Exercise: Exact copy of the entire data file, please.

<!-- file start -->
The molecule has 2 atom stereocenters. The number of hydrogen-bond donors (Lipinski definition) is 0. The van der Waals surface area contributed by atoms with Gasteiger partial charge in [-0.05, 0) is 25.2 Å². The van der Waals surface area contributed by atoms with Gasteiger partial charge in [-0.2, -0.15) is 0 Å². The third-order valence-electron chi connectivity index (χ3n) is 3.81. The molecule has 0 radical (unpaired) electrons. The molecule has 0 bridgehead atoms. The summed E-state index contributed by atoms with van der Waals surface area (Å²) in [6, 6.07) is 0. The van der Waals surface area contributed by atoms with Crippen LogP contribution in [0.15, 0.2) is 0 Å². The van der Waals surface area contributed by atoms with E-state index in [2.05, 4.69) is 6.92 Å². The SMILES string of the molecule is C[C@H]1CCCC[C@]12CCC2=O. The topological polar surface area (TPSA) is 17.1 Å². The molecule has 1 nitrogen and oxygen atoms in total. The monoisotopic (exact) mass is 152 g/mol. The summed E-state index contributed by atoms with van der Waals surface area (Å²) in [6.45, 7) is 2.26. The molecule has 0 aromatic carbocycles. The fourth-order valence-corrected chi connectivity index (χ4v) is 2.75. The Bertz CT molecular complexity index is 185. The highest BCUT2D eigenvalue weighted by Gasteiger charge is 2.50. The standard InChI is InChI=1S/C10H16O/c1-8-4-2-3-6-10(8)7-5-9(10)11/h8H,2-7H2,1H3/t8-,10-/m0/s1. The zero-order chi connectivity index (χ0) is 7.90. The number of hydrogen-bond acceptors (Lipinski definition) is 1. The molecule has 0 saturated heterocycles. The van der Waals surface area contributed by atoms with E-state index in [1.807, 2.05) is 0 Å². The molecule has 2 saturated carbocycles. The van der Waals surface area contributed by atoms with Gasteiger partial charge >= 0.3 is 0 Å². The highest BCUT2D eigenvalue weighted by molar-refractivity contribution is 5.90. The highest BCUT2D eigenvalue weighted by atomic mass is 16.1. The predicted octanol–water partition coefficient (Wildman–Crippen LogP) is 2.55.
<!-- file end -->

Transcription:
The molecule has 2 atom stereocenters. The number of hydrogen-bond donors (Lipinski definition) is 0. The van der Waals surface area contributed by atoms with Gasteiger partial charge in [-0.05, 0) is 25.2 Å². The van der Waals surface area contributed by atoms with Gasteiger partial charge in [-0.2, -0.15) is 0 Å². The third-order valence-electron chi connectivity index (χ3n) is 3.81. The molecule has 0 radical (unpaired) electrons. The molecule has 0 bridgehead atoms. The summed E-state index contributed by atoms with van der Waals surface area (Å²) in [6, 6.07) is 0. The van der Waals surface area contributed by atoms with Crippen LogP contribution in [0.15, 0.2) is 0 Å². The van der Waals surface area contributed by atoms with E-state index in [2.05, 4.69) is 6.92 Å². The SMILES string of the molecule is C[C@H]1CCCC[C@]12CCC2=O. The topological polar surface area (TPSA) is 17.1 Å². The molecule has 1 nitrogen and oxygen atoms in total. The monoisotopic (exact) mass is 152 g/mol. The summed E-state index contributed by atoms with van der Waals surface area (Å²) in [6.45, 7) is 2.26. The molecule has 0 aromatic carbocycles. The fourth-order valence-corrected chi connectivity index (χ4v) is 2.75. The Bertz CT molecular complexity index is 185. The highest BCUT2D eigenvalue weighted by Gasteiger charge is 2.50. The standard InChI is InChI=1S/C10H16O/c1-8-4-2-3-6-10(8)7-5-9(10)11/h8H,2-7H2,1H3/t8-,10-/m0/s1. The zero-order chi connectivity index (χ0) is 7.90. The number of hydrogen-bond acceptors (Lipinski definition) is 1. The molecule has 0 saturated heterocycles. The van der Waals surface area contributed by atoms with E-state index in [1.807, 2.05) is 0 Å². The molecule has 2 saturated carbocycles. The van der Waals surface area contributed by atoms with Gasteiger partial charge >= 0.3 is 0 Å². The highest BCUT2D eigenvalue weighted by molar-refractivity contribution is 5.90. The highest BCUT2D eigenvalue weighted by atomic mass is 16.1. The predicted octanol–water partition coefficient (Wildman–Crippen LogP) is 2.55.